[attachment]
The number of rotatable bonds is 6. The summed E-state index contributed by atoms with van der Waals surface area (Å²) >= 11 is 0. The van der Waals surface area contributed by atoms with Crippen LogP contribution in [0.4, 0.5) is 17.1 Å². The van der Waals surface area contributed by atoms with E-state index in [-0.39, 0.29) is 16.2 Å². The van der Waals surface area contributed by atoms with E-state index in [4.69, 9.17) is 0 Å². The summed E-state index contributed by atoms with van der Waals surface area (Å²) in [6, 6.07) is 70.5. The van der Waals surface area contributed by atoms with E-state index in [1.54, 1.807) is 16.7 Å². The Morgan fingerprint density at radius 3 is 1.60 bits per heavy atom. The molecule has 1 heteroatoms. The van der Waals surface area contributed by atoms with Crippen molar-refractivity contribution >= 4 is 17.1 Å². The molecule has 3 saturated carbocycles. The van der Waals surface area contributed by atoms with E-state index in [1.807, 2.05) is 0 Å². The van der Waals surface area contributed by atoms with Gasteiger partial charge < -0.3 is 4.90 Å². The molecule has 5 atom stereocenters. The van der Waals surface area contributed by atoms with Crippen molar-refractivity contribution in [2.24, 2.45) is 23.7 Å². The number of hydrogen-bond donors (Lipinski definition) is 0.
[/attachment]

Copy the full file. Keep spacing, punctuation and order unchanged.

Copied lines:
The number of rotatable bonds is 6. The summed E-state index contributed by atoms with van der Waals surface area (Å²) >= 11 is 0. The van der Waals surface area contributed by atoms with Crippen LogP contribution in [0.4, 0.5) is 17.1 Å². The van der Waals surface area contributed by atoms with E-state index in [-0.39, 0.29) is 16.2 Å². The van der Waals surface area contributed by atoms with E-state index in [4.69, 9.17) is 0 Å². The summed E-state index contributed by atoms with van der Waals surface area (Å²) in [6, 6.07) is 70.5. The van der Waals surface area contributed by atoms with E-state index in [1.54, 1.807) is 16.7 Å². The Morgan fingerprint density at radius 3 is 1.60 bits per heavy atom. The molecule has 1 heteroatoms. The van der Waals surface area contributed by atoms with Crippen molar-refractivity contribution >= 4 is 17.1 Å². The molecule has 3 saturated carbocycles. The van der Waals surface area contributed by atoms with E-state index in [1.807, 2.05) is 0 Å². The van der Waals surface area contributed by atoms with Gasteiger partial charge < -0.3 is 4.90 Å². The molecule has 5 atom stereocenters. The van der Waals surface area contributed by atoms with Crippen molar-refractivity contribution in [2.24, 2.45) is 23.7 Å². The number of hydrogen-bond donors (Lipinski definition) is 0.